4 July 2016
By Stephen Koukoulas
he champions of the 2016 election are the shadow treasurer, Chris Bowen, and his economic team.
They treated the electorate with respect by releasing detailed policy choices on difficult issues. These choices set the scene for Labor’s overall campaign which has been remarkably successful given how far Labor were behind the Coalition at the end of 2015.
Bowen prosecuted the case for Labor’s economic policy framework during the campaign, even when it meant the proposed tax changes drew howls of indignation from parts of the electorate and allowed the Liberal party to launch scare campaigns about collapsing house prices and budget deficits.
Without the policy proposals and details outlined by Bowen, Labor would not have stood a chance.
It is vital to note that the tax changes on negative gearing and capital gains tax provided the revenue needed so the Labor party could fund its commitment for extra spending on education and health.
At the same time the structural integrity of the budget improved with Labor’s budget plan, to the point where the Liberal party found it difficult to strike a blow against Labor given its own track record in government where the budget deficit has blown out and the level of government debt had risen by over $100bn.
Because of this strategy, there was never the damaging question for Labor of “where’s the money coming from”. Labor had this potential problem covered because of its bold revenue measures.
Labor could also point to the fairness of its policies as they targeted housing affordability for the young and capital gains tax concessions that accrue overwhelmingly to the well off.
It is also important to recall that the blistering attack on Coalition policies were led by Bowen. Shortly after Malcolm Turnbull ousted Tony Abbott as prime minister, “everything” was on the policy table. Turnbull was giving consideration to the goods and services tax being increased and having its base broadened and there was a proposal that income taxing powers would be handed to the states.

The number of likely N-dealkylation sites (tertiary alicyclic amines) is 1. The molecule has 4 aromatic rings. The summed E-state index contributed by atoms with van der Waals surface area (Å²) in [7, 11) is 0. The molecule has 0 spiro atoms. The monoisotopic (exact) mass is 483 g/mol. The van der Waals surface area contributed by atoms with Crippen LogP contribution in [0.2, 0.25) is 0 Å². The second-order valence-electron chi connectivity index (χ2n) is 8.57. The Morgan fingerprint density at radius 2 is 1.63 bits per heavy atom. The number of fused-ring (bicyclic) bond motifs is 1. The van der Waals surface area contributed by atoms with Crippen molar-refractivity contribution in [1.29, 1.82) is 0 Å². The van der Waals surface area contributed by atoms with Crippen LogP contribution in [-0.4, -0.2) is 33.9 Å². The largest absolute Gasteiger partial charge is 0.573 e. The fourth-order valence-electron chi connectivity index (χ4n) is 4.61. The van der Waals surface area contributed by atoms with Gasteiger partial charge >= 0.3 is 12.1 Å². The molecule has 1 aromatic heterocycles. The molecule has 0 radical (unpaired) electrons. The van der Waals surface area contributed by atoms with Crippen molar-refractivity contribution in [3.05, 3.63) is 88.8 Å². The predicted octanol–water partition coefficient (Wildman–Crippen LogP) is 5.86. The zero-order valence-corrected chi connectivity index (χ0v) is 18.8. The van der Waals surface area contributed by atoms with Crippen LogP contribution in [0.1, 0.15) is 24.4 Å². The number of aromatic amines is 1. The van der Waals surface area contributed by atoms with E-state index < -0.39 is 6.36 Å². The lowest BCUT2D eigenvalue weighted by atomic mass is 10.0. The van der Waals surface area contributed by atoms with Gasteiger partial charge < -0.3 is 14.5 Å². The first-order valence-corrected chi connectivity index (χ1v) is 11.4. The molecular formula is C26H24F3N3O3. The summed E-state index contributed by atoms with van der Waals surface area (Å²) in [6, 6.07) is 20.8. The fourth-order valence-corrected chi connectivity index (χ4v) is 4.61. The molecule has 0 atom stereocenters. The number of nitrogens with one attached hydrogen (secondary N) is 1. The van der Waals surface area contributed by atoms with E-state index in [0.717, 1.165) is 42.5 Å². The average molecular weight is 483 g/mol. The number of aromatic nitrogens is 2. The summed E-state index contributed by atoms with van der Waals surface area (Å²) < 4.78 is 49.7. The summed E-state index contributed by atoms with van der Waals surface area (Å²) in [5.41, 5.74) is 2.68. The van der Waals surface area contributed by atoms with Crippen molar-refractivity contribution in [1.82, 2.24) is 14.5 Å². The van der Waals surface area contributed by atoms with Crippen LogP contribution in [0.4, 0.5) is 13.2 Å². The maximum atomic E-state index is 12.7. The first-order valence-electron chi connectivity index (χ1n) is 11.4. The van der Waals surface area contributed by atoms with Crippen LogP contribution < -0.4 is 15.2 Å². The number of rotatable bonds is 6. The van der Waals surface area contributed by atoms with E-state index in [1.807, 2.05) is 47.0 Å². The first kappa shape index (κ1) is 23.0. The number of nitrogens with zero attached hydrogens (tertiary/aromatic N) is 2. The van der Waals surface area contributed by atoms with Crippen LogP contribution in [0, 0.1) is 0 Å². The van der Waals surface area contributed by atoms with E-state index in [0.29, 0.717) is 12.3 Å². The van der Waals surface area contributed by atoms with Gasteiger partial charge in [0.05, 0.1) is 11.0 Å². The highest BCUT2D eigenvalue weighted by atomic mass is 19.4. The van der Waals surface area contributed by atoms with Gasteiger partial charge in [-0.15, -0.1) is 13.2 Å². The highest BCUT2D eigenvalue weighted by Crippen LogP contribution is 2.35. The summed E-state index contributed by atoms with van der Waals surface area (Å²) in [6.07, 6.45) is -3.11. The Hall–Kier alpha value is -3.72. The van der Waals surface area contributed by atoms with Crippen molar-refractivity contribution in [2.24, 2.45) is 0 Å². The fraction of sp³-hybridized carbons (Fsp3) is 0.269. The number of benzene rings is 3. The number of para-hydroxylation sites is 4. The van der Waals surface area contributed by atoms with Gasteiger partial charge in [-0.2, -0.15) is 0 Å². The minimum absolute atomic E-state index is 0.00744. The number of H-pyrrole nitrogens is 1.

These ideas were undermined by Labor which meant Turnbull had nothing to go on during the election campaign other than a company tax cut, which was to be phased in over a decade, at a cost of $50bn. The absurd “jobs and growth” agenda of Turnbull was without foundation and was open to ridicule, not that Turnbull and his team noticed.
“Jobs and growth” was a ruse that the Labor party was able to demolish. Money going to the “big end of town” while health and education were being cut was the central theme that helped Labor’s economic attack during the campaign.
Had Turnbull run with a GST hike and not cowered at the prospect of selling a significant economic policy change, he would have been seen as a bold reformer, it would have freed up many tens of billions of dollars to allow him to campaign on cuts to income tax, funding other policies and the return to budget surplus would have been enhanced from the GST revenue.
To be sure, Labor would have campaigned hard on an anti-GST platform but with the budget fragile and revenue needed to fund policies demanded by the electorate Turnbull would have had an economic agenda of substance to sell to the electorate.
In the end, despite good GDP and labour force data being released during the campaign, Labor’s economic policy platform and the absence of any thing substantive from the Liberals other than the company tax cut meant they lost their advantage in the electorate as “the better economic manager”.
Bowen drove the take-down of each aspect of Liberal economic policy. He drove the policy agenda that Labor ran with. Whatever the end result of the election, the fact that Labor beat all expectations from its seemingly hopeless position at the start of the year owes much to Chris Bowen.